A gradual but inevitable descent into cricket-based loathing and bile.

Whatever Happened To The Unlikely Lads? #13: Dermot Reeve

Posted on June 26, 2012 by in Opinion


English cricket has been full of colourful characters over the years. The likes of Ian Botham, Phil Tufnell and Chris Lewis are all well known for their off-field antics. However, they mostly pale into insignificance compared to some of the antics of a mid-90s Wisden Cricketer of the Year. A maverick on the pitch and far more than a maverick off it, it could only be…

#13: Dermot Alexander Reeve

It’s not been that long since we looked at the Unlikely Lad status of Mark Ealham, where we described him as years ahead of his time, a T20 player long before the fiddly business of actually inventing the game had taken place. Dermot Reeve very definitely belongs in the same bucket. A truly inventive batsman, with the ability to conjure up shots that didn’t exist back then and probably don’t now, Reeve was also an unusual medium pace bowler with a wide mixture of slower deliveries. Add in a superb cricketing mind and you had the perfect recipe for a captain.

And captaining was where Reeve excelled, leading Warwickshire during their golden period of the mid 90’s when some chap called Lara scored runs by the bucketload and, er, Tim Munton took loads of wickets. Trophies were hoovered up at a frightening rate (note – this is what they call ‘foreshadowing’) and all was well. And yet at international level, it never worked out in quite the same way.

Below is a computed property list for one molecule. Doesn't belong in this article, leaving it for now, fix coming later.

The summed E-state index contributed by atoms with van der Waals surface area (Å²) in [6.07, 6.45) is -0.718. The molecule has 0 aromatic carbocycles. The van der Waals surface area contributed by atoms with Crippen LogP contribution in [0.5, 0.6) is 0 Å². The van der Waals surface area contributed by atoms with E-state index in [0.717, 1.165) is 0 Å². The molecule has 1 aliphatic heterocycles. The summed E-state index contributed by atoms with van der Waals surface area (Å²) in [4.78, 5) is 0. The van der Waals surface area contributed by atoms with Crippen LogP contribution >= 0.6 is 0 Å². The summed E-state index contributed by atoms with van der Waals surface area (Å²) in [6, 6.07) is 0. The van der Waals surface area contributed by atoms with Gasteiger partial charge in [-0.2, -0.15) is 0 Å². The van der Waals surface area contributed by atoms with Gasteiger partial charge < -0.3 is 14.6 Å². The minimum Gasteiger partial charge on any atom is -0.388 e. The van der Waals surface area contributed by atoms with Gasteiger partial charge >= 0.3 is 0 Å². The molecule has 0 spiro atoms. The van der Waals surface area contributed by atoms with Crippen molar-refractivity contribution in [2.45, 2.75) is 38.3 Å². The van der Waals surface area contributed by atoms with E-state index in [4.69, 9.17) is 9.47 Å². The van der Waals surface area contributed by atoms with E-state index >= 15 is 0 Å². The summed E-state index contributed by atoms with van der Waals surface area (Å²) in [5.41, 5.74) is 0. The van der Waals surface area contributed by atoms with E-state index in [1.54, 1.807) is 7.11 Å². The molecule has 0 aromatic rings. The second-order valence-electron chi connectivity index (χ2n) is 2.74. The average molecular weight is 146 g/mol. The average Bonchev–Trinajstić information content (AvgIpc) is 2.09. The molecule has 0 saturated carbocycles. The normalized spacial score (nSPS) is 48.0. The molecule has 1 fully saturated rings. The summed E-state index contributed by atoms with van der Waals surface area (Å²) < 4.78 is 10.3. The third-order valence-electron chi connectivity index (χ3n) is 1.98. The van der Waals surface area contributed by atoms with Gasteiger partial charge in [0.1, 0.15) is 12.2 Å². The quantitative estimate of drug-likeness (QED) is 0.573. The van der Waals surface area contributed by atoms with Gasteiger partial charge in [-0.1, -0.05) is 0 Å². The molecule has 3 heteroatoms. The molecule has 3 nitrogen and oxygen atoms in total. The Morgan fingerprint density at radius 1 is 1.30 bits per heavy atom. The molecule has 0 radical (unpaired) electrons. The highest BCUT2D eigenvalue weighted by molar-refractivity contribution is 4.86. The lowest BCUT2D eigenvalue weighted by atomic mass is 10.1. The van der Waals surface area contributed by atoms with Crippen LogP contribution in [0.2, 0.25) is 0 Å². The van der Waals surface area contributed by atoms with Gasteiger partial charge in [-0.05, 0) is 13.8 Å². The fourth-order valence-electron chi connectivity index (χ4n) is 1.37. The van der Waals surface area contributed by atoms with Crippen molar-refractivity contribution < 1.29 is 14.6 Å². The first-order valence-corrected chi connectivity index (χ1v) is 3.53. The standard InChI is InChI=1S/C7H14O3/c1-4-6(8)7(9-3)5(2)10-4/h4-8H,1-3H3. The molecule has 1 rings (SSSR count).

Reeve wasn’t the only bits and pieces allrounder to be given a brief opportunity in the England Test side of the 90’s before being discarded, making three appearances during 1992’s tour of New Zealand. He didn’t disgrace himself, making a half century on debut (as England racked up 580) before picking up a wicket in ten economical overs as the tourists won by an innings. England won the second game comfortably, with Reeve making 22 and 25, before a drawn third game that is best remembered for being Botham’s hundredth Test and for David’s Lawrence’s horrific knee injury. Neither Reeve nor Lawrence would play Test cricket again.

David Lawrence collapses to the floor after suffering yet another terrible injury, one that made it mental for anyone to spend 17m quid on him in the near future.

Reeve established himself in the one day side during the series that followed (which England won 3-0) and kept his position for the World Cup in Australia, taking three wickets as England beat India in their opening match. It was a fine tournament, one that Matt has already looked back on with some fondness, and one that England reached the final of. The semi-final win over South Africa is famous for the 22 runs from one ball farce, but it also included Reeve taking 17 from five balls off Alan Donald, at that point perhaps the most fearsome bowler in world cricket, having run from his seat on the boundary fence to the middle.